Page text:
The testimonies collected in Voices of the Border are powerful as they relay systemic failures to care for those who seek asylum at the US’s southern border.
The humanitarian and Catholic Kino Border Initiative of Nogales serves detainees; its workers have also collected oral histories from those they aid, documenting heartbreaking stories that show why people cross the US’s Southern border. None describe easy choices, but all have emotional pulls that mere statistics cannot. These include the tales of kidnapping survivors who were beaten when they were unable to produce ransom money, as well as parents looking for their children, a terminal cancer patient who was deported hours after requesting health care, and a women who was thrown from a train and dismembered.
The testimonies are grouped by topics and preceded by introductory essays; these include statistics that help to put the covered experiences into context. Each voice is one among thousands. Joanna Williams contributes a scorching introduction to the abuses of governments with infuriating details, like an estimate that a third of all detainees suffer abuse by border patrol agents.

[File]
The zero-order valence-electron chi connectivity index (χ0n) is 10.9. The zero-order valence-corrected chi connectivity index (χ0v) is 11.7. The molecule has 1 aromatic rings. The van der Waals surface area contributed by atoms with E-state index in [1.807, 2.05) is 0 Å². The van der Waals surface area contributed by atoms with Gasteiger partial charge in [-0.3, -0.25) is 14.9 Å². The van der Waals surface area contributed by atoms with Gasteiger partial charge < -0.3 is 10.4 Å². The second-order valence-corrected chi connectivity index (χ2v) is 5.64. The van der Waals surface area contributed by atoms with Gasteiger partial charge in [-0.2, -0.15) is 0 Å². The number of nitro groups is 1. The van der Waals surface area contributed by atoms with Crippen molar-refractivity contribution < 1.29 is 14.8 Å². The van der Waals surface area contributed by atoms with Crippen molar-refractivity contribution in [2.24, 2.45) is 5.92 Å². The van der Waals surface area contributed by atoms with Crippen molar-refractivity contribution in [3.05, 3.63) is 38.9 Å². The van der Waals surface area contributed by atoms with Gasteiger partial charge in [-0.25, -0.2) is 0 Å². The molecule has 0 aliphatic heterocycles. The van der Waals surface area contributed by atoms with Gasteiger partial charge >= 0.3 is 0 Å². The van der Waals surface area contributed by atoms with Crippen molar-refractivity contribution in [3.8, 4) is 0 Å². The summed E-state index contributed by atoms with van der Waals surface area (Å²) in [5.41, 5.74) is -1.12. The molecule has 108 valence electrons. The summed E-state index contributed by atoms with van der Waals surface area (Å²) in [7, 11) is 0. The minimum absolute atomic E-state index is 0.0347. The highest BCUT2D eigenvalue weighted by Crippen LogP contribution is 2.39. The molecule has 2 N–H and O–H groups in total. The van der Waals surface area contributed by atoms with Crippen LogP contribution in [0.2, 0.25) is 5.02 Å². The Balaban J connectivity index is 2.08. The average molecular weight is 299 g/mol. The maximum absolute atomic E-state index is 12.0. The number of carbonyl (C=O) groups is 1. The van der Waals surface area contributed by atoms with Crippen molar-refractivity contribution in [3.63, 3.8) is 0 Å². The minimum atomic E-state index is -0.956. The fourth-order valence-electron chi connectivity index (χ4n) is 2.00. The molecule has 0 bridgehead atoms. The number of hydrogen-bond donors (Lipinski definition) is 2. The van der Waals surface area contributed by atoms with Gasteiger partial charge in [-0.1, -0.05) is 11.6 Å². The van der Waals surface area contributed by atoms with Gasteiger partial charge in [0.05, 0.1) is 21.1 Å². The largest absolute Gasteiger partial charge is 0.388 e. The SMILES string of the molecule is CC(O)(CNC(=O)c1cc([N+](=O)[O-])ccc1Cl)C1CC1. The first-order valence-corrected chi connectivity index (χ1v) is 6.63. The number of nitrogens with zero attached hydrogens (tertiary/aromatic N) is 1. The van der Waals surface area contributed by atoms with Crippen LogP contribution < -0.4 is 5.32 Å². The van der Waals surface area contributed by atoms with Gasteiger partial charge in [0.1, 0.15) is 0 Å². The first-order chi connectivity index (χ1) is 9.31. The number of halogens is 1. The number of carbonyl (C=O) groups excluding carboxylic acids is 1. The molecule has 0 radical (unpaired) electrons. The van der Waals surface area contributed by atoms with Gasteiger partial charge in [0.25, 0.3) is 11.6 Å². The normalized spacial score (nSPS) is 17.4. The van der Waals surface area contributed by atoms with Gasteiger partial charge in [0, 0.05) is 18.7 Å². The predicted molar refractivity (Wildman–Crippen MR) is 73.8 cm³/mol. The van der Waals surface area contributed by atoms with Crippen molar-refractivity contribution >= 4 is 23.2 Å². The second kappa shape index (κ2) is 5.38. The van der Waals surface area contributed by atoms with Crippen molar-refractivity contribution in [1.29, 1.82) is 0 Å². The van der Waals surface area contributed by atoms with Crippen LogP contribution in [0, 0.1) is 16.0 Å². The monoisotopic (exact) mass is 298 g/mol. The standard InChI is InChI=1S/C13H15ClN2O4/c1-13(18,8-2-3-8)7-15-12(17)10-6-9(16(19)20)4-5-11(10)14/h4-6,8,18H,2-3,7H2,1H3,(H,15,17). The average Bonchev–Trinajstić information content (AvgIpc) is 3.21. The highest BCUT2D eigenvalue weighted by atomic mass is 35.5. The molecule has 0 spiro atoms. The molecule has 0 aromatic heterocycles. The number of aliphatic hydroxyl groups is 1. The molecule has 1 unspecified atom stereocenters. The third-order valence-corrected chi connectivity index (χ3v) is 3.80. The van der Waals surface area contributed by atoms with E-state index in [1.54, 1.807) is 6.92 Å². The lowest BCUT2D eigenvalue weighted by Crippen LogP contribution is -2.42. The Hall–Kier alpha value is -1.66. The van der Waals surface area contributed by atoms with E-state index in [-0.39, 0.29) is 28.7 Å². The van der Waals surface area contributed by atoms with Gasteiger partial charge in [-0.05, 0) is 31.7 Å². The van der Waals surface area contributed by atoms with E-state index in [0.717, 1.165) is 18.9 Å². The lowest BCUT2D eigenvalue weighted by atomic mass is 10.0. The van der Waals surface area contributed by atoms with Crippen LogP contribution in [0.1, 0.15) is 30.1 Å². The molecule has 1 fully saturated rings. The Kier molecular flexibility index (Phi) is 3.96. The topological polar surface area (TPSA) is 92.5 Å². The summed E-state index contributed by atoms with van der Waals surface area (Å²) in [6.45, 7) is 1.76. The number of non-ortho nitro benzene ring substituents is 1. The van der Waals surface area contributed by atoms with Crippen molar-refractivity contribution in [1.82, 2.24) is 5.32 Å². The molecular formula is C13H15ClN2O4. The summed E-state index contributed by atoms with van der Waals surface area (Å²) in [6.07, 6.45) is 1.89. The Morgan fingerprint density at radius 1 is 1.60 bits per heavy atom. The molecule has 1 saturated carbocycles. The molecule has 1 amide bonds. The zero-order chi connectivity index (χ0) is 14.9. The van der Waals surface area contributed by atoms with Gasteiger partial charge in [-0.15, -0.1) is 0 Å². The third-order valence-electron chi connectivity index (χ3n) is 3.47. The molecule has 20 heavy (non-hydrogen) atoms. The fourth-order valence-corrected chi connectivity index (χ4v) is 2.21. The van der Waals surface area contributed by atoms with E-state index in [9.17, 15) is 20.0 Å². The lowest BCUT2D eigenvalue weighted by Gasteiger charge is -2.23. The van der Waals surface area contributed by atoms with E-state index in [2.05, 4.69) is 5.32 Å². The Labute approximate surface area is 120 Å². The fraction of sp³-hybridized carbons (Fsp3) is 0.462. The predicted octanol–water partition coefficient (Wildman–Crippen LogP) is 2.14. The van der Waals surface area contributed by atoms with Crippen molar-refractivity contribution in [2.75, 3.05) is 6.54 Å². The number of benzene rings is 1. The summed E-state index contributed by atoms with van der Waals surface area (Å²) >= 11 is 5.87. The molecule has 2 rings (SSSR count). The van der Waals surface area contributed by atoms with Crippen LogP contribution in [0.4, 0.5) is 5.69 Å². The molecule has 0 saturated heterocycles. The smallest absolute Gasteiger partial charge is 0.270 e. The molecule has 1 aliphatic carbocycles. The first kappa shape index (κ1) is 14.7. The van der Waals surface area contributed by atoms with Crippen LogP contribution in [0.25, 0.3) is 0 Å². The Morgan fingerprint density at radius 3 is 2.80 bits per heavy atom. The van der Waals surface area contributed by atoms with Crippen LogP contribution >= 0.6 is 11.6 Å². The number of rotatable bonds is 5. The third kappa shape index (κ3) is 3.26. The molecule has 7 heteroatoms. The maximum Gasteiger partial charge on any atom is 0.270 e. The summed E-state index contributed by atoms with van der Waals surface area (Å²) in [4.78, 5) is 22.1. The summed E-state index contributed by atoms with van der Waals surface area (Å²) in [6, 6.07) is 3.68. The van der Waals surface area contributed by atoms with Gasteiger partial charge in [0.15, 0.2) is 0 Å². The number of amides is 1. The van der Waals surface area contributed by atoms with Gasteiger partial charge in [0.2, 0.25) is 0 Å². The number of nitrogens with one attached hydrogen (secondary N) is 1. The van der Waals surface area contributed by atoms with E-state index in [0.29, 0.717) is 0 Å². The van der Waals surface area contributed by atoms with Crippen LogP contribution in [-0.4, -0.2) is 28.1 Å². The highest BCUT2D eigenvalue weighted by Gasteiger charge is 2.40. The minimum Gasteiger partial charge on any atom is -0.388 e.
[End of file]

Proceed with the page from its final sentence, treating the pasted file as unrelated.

The testimonies are short and shocking, and are often translated from Spanish. Despite their brevity, many encompass whole life stories well, fitting sorrow and pain into just a few powerful sentences. Many of the speakers’ identifying details have been changed; violence and poverty often made it impossible for them to continue living in their homes. Some have escaped gang violence, or have seen their family members killed; others fled physical and sexual abuse. Often, these immigrants had to leave their families behind. Alienation is a common theme.
Voices of the Border witnesses immigration and its complications on the US-Mexico border in an emotional, unforgettable way.
Meredith Grahl Counts
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